A Slow Swift Death (Part 2): Remainders and Reminders

In the northwest corner of the dilapidated Swift packing plant compound (see Part 1) stands a building whose appearance is so different from the rest that it scarcely seems part of the same compound. And it is one of Fort Worth’s best examples of preservation:

A few years ago Swift’s office building (1902) was purchased and restored by XTO Energy. The National Trust for Historic Preservation honored XTO founder and then-CEO Bob Simpson for XTO’s preservation of significant historic buildings in Fort Worth.

The Swift compound was a packing plant, not a palace, and Swift didn’t build it as a showcase for architecture. And yet, here and there among the remaining structures of this most pragmatic of facilities, you can find details to appreciate. For example, the compound is enclosed by a high brick wall that features pilasters topped by cast-concrete finials. Many of the finials are missing or damaged, but this row of finials has fared better.

This is a gate column with finial at the restored office building. The finial matches the originals of the perimeter wall.

Brickwork along the south perimeter wall.

Seen up close, the projecting darker elements are bricks that were laid with chiseled ends facing out.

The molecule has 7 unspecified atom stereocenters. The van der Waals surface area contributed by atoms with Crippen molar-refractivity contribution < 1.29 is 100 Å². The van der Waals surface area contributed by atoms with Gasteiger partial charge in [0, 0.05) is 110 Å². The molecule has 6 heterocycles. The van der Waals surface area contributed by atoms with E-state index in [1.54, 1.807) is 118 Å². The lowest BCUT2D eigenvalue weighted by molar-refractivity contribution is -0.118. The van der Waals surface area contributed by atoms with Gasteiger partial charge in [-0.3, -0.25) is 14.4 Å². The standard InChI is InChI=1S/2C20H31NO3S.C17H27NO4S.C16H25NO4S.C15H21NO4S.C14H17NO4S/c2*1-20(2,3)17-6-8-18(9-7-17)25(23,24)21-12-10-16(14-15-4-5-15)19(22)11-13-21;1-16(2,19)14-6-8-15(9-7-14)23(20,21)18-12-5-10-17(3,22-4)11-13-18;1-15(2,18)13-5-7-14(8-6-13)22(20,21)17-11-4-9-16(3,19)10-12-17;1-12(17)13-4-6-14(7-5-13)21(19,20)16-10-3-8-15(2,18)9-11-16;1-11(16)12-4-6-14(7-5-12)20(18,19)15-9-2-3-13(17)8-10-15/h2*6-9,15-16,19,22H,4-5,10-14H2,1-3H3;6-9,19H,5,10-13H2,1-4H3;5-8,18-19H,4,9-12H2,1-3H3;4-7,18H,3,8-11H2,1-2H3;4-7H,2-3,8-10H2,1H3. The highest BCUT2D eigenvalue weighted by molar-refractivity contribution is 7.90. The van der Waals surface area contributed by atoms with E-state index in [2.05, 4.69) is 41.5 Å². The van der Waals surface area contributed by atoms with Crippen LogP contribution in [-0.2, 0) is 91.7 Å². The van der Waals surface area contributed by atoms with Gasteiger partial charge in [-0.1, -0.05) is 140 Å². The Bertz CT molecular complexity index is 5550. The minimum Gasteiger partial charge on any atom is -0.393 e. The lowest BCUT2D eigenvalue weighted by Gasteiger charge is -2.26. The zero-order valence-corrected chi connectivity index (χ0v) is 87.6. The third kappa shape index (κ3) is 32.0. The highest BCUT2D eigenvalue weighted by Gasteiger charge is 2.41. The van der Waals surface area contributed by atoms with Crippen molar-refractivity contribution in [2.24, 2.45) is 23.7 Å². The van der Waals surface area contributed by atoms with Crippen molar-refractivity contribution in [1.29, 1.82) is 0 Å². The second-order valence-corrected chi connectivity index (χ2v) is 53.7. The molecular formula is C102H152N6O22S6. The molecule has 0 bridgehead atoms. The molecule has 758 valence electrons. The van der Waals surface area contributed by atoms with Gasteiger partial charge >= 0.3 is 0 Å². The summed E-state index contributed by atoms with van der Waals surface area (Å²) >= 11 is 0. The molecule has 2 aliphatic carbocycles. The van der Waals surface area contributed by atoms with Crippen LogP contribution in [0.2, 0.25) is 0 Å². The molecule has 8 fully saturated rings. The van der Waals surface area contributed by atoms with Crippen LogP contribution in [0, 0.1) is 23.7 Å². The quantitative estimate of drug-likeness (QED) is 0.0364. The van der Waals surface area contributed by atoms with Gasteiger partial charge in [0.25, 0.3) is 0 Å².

Buttresses of the two-story fertilizer building (see map, Part 1). Note the square iron plates where horizontal cables anchor weary walls.

Even at the back end of a meatpacking plant, there is a touch of grace. This is the curved double staircase on Northeast 23rd Street. For more than a half-century many a lunch pail was carried up and down those steps when the North Side was “the Chicago of the Southwest.”

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2 Responses to A Slow Swift Death (Part 2): Remainders and Reminders

  1. martin says:

    This has me hooked, from The history of Jacksboro highway to this story of Armour and Swift. Fascinating ibsught. I now need to work out where the cattle walkway was for some kind of piece of mind. Sad to see the plant so derelict and also no real history shown about it in the stockyards. Without this plant, there would be no stockyards. Thanks for this and other pages.

    • hometown says:

      Thank you, Martin. My labeled map in Part 1 shows the Swift “viaduct” (cattle walkway over the tracks from the Stockyards). I have seen aerial photos that also show the Armour walkway over the tracks to the north.

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